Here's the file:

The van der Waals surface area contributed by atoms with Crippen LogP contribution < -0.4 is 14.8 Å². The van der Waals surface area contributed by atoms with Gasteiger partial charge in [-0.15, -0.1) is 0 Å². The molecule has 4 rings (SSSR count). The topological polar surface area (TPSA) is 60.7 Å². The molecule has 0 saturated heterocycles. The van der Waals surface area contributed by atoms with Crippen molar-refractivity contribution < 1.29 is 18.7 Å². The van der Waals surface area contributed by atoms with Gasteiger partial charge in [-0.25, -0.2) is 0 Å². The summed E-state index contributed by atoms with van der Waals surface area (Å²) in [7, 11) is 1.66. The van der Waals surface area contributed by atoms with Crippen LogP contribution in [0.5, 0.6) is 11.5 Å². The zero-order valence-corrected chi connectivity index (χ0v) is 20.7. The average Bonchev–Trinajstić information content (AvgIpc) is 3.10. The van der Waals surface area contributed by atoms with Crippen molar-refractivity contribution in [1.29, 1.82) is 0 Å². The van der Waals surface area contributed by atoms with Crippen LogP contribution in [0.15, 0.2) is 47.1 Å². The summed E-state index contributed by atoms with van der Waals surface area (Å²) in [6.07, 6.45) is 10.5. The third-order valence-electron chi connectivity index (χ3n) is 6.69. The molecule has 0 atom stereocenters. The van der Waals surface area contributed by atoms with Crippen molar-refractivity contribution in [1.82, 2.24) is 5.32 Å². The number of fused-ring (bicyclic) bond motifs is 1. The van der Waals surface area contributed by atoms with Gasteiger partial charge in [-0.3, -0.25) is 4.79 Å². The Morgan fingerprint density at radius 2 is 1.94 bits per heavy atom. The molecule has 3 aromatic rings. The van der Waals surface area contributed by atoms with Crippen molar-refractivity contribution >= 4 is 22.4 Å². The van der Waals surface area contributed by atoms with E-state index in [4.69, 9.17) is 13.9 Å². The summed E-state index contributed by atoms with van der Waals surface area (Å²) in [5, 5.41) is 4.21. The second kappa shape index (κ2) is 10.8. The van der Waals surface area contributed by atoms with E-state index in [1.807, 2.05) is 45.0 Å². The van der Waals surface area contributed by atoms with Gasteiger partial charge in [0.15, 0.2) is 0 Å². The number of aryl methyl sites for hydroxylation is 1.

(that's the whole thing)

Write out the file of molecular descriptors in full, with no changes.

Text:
The van der Waals surface area contributed by atoms with Crippen LogP contribution < -0.4 is 14.8 Å². The van der Waals surface area contributed by atoms with Gasteiger partial charge in [-0.15, -0.1) is 0 Å². The molecule has 4 rings (SSSR count). The topological polar surface area (TPSA) is 60.7 Å². The molecule has 0 saturated heterocycles. The van der Waals surface area contributed by atoms with Crippen molar-refractivity contribution < 1.29 is 18.7 Å². The van der Waals surface area contributed by atoms with Gasteiger partial charge in [-0.25, -0.2) is 0 Å². The summed E-state index contributed by atoms with van der Waals surface area (Å²) in [7, 11) is 1.66. The van der Waals surface area contributed by atoms with Crippen LogP contribution in [0.5, 0.6) is 11.5 Å². The zero-order valence-corrected chi connectivity index (χ0v) is 20.7. The average Bonchev–Trinajstić information content (AvgIpc) is 3.10. The van der Waals surface area contributed by atoms with Crippen molar-refractivity contribution in [1.29, 1.82) is 0 Å². The van der Waals surface area contributed by atoms with Crippen LogP contribution in [0.15, 0.2) is 47.1 Å². The summed E-state index contributed by atoms with van der Waals surface area (Å²) in [6.07, 6.45) is 10.5. The third-order valence-electron chi connectivity index (χ3n) is 6.69. The molecule has 0 atom stereocenters. The van der Waals surface area contributed by atoms with Crippen molar-refractivity contribution in [1.82, 2.24) is 5.32 Å². The number of fused-ring (bicyclic) bond motifs is 1. The van der Waals surface area contributed by atoms with Gasteiger partial charge in [-0.3, -0.25) is 4.79 Å². The Morgan fingerprint density at radius 2 is 1.94 bits per heavy atom. The molecule has 3 aromatic rings. The van der Waals surface area contributed by atoms with Crippen molar-refractivity contribution >= 4 is 22.4 Å². The van der Waals surface area contributed by atoms with E-state index in [4.69, 9.17) is 13.9 Å². The summed E-state index contributed by atoms with van der Waals surface area (Å²) in [5, 5.41) is 4.21. The second kappa shape index (κ2) is 10.8. The van der Waals surface area contributed by atoms with E-state index in [1.807, 2.05) is 45.0 Å². The van der Waals surface area contributed by atoms with Gasteiger partial charge in [0.15, 0.2) is 0 Å². The number of aryl methyl sites for hydroxylation is 1.